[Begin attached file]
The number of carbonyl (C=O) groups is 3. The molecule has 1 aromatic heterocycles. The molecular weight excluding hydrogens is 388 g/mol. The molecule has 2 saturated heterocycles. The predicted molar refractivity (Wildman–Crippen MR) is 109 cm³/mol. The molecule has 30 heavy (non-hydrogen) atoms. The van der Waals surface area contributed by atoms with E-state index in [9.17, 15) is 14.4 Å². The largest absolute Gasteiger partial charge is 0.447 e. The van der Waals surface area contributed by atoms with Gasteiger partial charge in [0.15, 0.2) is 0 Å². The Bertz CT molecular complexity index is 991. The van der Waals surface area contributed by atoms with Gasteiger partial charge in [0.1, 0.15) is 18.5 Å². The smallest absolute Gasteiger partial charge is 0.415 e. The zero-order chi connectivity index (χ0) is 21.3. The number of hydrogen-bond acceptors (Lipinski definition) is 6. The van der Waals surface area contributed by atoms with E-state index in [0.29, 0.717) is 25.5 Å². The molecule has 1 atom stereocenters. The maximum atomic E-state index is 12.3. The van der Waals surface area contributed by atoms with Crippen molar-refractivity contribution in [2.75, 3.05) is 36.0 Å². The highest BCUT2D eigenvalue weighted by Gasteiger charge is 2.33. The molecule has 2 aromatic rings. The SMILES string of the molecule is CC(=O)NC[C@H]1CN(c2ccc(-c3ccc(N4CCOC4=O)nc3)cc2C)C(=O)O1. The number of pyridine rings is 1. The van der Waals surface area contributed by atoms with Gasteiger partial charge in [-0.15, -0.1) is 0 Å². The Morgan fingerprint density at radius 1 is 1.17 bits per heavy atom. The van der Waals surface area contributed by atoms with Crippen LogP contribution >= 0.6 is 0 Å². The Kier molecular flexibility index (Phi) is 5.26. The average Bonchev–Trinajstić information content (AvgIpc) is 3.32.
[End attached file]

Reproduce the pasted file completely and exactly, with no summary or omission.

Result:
The number of carbonyl (C=O) groups is 3. The molecule has 1 aromatic heterocycles. The molecular weight excluding hydrogens is 388 g/mol. The molecule has 2 saturated heterocycles. The predicted molar refractivity (Wildman–Crippen MR) is 109 cm³/mol. The molecule has 30 heavy (non-hydrogen) atoms. The van der Waals surface area contributed by atoms with E-state index in [9.17, 15) is 14.4 Å². The largest absolute Gasteiger partial charge is 0.447 e. The van der Waals surface area contributed by atoms with Gasteiger partial charge in [0.15, 0.2) is 0 Å². The Bertz CT molecular complexity index is 991. The van der Waals surface area contributed by atoms with Gasteiger partial charge in [0.1, 0.15) is 18.5 Å². The smallest absolute Gasteiger partial charge is 0.415 e. The zero-order chi connectivity index (χ0) is 21.3. The number of hydrogen-bond acceptors (Lipinski definition) is 6. The van der Waals surface area contributed by atoms with E-state index in [0.29, 0.717) is 25.5 Å². The molecule has 1 atom stereocenters. The maximum atomic E-state index is 12.3. The van der Waals surface area contributed by atoms with Crippen molar-refractivity contribution in [2.75, 3.05) is 36.0 Å². The highest BCUT2D eigenvalue weighted by Gasteiger charge is 2.33. The molecule has 2 aromatic rings. The SMILES string of the molecule is CC(=O)NC[C@H]1CN(c2ccc(-c3ccc(N4CCOC4=O)nc3)cc2C)C(=O)O1. The number of pyridine rings is 1. The van der Waals surface area contributed by atoms with Gasteiger partial charge in [-0.15, -0.1) is 0 Å². The Morgan fingerprint density at radius 1 is 1.17 bits per heavy atom. The van der Waals surface area contributed by atoms with Crippen LogP contribution >= 0.6 is 0 Å². The Kier molecular flexibility index (Phi) is 5.26. The average Bonchev–Trinajstić information content (AvgIpc) is 3.32.